CHAPTER 4: Pension Choices and Calculations

Back in the good ol’ days, pensions were offered by many employers as retirement plans for their dedicated and hardworking employees.

The deal was, if you worked for a certain number of years, then you’d receive a guaranteed continuing income once you were ready to hang up your hat and retire.

Fast forward to modern times, where we find corporate and private employers not as generous as they were before. In fact, today, only 15% of private-sector workers have access to typical defined benefit pension plans, according to a 2020 National Compensation Survey from the Bureau of Labor Statistics (BLS). However, some public employees, such as teachers, police officers, firefighters, and railroad workers, still often have access to pension plans.

If you have a pension, then you’re in luck because it can be an especially beneficial source of financial security in retirement. But why? What makes a pension any different from any other type of retirement account, like a 401(k) or IRA? The answer is in how a pension provides your income.

Unlike a 401(k) or IRA, a pension offers a steady stream of payments that isn’t dependent on the market performance of your investments. So, regardless of what happens with the S&P 500 or your favorite stocks, you’ll have a guaranteed source of retirement income.

Not all pensions are created equal. And each plan has specific rules and payout guidelines. So, here’s what you should know about retirement pension plans and how they are often calculated.

Popular types of pensions

Pensions can be broken down into a few different types based on how the plan is funded and how the benefit is paid to you when you retire. Here are popular options that may apply to you.

Defined benefit pension plans

When most people think of a pension, usually the defined benefit plan is what comes to mind. In a traditional defined benefit plan, the benefit you receive is based on a formula that typically incorporates the number of years you worked for the company, your salary, and a benefit percentage. We will take a deeper look at the formula in a moment and go through an example.

You’ll generally have a few options to choose from when deciding how the benefit is paid. The standard payout is a fixed monthly payment for life. Other choices often include a survivor option that would provide a continued payment to a surviving spouse.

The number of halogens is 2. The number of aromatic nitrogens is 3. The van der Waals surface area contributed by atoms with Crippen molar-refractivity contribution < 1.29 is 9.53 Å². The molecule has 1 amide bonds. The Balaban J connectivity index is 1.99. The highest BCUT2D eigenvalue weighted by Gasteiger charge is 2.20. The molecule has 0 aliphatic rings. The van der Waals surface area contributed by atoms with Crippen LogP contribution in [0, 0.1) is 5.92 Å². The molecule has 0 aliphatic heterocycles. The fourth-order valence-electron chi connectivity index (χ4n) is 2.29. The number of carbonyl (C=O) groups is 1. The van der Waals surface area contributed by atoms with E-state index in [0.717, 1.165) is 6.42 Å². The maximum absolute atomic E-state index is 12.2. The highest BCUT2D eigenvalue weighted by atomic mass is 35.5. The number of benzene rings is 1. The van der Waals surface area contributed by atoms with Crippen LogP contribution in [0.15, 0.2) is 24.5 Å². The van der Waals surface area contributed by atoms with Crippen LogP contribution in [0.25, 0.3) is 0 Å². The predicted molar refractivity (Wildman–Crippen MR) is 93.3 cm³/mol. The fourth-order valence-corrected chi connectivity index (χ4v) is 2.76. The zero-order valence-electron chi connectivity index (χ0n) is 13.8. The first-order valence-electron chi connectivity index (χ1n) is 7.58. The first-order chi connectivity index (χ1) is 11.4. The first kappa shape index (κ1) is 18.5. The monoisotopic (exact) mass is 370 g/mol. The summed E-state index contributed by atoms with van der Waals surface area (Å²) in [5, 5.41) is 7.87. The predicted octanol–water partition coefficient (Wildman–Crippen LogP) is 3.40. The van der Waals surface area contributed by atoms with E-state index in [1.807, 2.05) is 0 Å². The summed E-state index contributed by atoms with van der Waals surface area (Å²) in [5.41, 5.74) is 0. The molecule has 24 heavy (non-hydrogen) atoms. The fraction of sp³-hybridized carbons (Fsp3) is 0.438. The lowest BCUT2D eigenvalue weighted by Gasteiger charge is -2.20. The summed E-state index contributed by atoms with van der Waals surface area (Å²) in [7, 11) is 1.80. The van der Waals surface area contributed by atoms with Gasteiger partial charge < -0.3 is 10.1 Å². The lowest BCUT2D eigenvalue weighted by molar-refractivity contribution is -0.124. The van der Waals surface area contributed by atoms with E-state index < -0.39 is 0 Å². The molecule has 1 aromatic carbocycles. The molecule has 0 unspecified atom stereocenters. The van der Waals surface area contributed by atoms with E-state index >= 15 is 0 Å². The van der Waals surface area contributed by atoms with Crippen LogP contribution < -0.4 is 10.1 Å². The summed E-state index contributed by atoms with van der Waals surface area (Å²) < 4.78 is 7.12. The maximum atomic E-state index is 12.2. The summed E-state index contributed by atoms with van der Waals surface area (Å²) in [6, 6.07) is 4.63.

In addition to a traditional defined benefit plan, some pensions are cash balance pension plans. The main distinguishing feature that sets a cash balance pension plan apart from a traditional defined benefit plan is that the “defined” part isn’t a payment stream. As you may have guessed from the name, the benefit is a cash balance that is available at retirement. The final benefit balance is still based on a formula, just like it is with a traditional pension, so your benefit still isn’t dependent on market performance.

If you have a cash balance plan, you’ll likely have the choice to either take the money as a lump sum or purchase an annuity that offers a payment stream in a similar way that a traditional defined benefit pension plan would.

Defined contribution pension plans

Defined contribution pension plans don’t provide a promised benefit amount at retirement. Instead, they guarantee that contributions will be made to an account based on a particular funding formula. Once the contributions have been made, employees can invest the money in a similar way to how IRA contributions are invested. 

One potential drawback to a defined contribution pension plan is that the investment risk falls to you, the retiree. If the investments do poorly, you will not have as much money available to retire with. Of course, if the investments perform exceptionally well, then you would receive a larger benefit.

Pay-as-you-go pensions

A pay-as-you-go pension plan is funded by employee contributions, and those contributions and the returns they generate are what will ultimately determine the benefit amount at retirement. Typically, when a non-governmental employer offers a pay-as-you-go plan, the employees get to decide how much they contribute and how they invest those contributions.